When a movie has audiences on the edge of their seats, or falling out of them, you’d be surprised at how much they miss. We don’t just mean mistakes or plot holes, since viewers are just as likely to overlook clever details the directors placed into the film on purpose for an extra laugh – or a mind-bending twist. Here is our list of 10 Movie Details You Definitely Missed.
Kill Bill Vol. 1
Quentin Tarantino managed to keep the real identity of Uma Thurman’s character a secret through both Kill Bill Volume 1 and 2, referred to by Bill only as “Kiddo,” and officially credited as “The Bride.” It was only at the end of Vol. 2 that the heroine’s name was revealed in full as ‘Beatrix Kiddo.’ But eagle-eyed viewers could have spoiled the surprise well ahead of time, since Kiddo’s plane ticket to Japan in the first movie shows her name in full.
Even die-hard fans of this ‘dreams within dreams’ heist movie may have missed one of Inception’s most brilliant touches. Throughout the story, the team uses “Non, Je ne regrette rien” by French singer Edith Piaf as a signal to wake up, with the music growing louder and deeper as it travels down through layers of dreams. Viewers may not notice that the entire movie’s score is built from the same song, slowed down to match the way it sounds while dreaming – in other words: telling audiences it’s time for them to wake up as well…
The movie’s ending has also been debated, with fans wondering if the spinning top is meant to show that the movie’s hero, Cobb (Leonardo DiCaprio), is only dreaming his happy ending. But a small detail may hold the answer: whenever Cobb is inside of a dream – where his late wife is around to wreak havoc – his wedding ring returns to his finger. When awake, it disappears. Going only by that detail, the lack of the ring in the final scene confirms it’s not an illusion.
Long before Inception had movie fans debating what was real and what wasn’t, the sci-fi adventure Total Recall was playing the same trick. When a blue collar worker (Arnold Schwarzenegger) of the future pays to have thrilling memories of a top secret mission to Mars planted in his brain, his real memories return… sending him on an adventure to Mars. Fans have debated whether the film is real or all in the hero’s head – but listen closely to one Rekall lab tech who directly references the film’s final scene. Other hints can be explained away, but this easy to miss line is hard to argue.
Introduced as a new character in Fast & Furious: Tokyo Drift, the unshakable Han – played by actor Sung Kang – would go on to become a main player in future films, referred to only by his first name. Director Justin Lin’s unofficial prequel Better Luck Tomorrow starred Kang as ‘Han Lue,’ but Fast Five revealed his full name to be ‘Han Seoul-Oh’ – a clear nod to the Star Wars saga’s infamous smuggler.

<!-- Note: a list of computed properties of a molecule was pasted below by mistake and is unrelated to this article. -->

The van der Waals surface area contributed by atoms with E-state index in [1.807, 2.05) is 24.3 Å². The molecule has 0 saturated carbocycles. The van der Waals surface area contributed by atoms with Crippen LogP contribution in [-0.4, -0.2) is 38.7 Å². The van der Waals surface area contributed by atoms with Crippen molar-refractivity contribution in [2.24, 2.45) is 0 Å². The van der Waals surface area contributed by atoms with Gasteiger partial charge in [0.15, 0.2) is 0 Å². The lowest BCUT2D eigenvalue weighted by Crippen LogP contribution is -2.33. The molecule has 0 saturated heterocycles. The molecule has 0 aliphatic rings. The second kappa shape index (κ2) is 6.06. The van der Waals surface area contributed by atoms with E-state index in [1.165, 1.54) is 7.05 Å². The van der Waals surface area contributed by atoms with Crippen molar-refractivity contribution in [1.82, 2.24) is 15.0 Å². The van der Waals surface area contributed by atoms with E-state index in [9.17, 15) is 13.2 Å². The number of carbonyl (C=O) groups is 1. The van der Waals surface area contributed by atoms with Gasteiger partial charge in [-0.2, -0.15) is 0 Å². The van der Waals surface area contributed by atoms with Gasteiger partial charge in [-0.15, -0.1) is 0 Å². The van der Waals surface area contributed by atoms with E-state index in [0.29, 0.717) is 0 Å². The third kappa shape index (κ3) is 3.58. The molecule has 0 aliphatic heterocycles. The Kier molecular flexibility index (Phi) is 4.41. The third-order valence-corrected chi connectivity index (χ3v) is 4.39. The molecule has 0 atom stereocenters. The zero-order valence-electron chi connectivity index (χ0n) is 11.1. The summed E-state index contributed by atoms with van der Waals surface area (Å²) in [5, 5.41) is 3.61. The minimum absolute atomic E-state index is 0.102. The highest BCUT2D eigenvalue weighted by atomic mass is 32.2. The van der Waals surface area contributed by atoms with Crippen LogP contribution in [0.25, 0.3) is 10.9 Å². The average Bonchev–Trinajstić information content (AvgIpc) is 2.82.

As serious a threat as a prehistoric alpha predator may pose, the minds behind the 2014 Godzilla reboot had plenty of fun with their opening credits. The classified reports censored to conceal everything but a cast or crew member’s name is clever, but a closer look reveals nearly every one of them to be the butt of a joke – including a nod to Bryan Cranston’s role as Breaking Bad‘s ‘Walter White,’ and Monsters, the film that put Gareth Edwards in the director’s chair.
The Lord of the Rings
No fantasy fan will forget the moment when Boromir (Sean Bean) met his end in The Fellowship of the Ring, pierced by multiple arrows from an Uruk-Hai bow, but it’s Aragorn (Viggo Mortensen) who finds the best way to remember his sacrifice. Removing Boromir’s leather vambraces before sending his body on to Gondor, Aragorn goes on to sport the forearm guards for the next two films – a fact never called out or noted by any character.
Back to the Future
When Marty McFly’s time travel prevents his parents from falling in love, he’s forced to bring them together – or risk fading from existence as a result. Convincing his sheepish father means using all the futuristic tech and jargon he can muster – including music by Van Halen. Although the band wouldn’t give permission for Back to the Future to use their name or music, lead guitarist Eddie Van Halen did. Marty’s cassette tape is labelled EDWARD Van Halen as a result, with the guitarist admitting years later that he recorded the guitar riffs himself.
Steven Spielberg has a knack for terrifying moviegoers with monsters neither seen nor heard – first with the great white shark of Jaws, and later, Jurassic Park. The parallels aren’t lost on the cast, either: when Jurassic Park programmer Dennis Nedry is introduced, he’s apparently enjoying a viewing of Jaws on his own computer screen. Specifically, the scene in which the massive shark is first revealed. You would think that he would have learned never to get cocky with deadly animals, but Spielberg had other plans.
The Usual Suspects
Kevin Spacey’s crippled con man ‘Verbal Kint’ (Kevin Spacey) may concoct one of the most iconic twists in movie history, but the ending of The Usual Suspects isn’t as hard to guess as you’d think. Government agents suspect that his story is only meant to cover the escape of his friend, Keaton (played by Gabriel Byrne). The audience saw Keaton killed by the film’s mysterious villain, and when the interrogation gets rough, Verbal spills the beans for one brief second. The Customs agent interrogating him – like the audience – missed Verbal admitting that “I did, I did kill Keaton.”
So what do you think of our list? Did we miss any hard-to-spot details in your favorite films? Let us know in our comment section and don’t forget to subscribe to our channel for more videos like this one.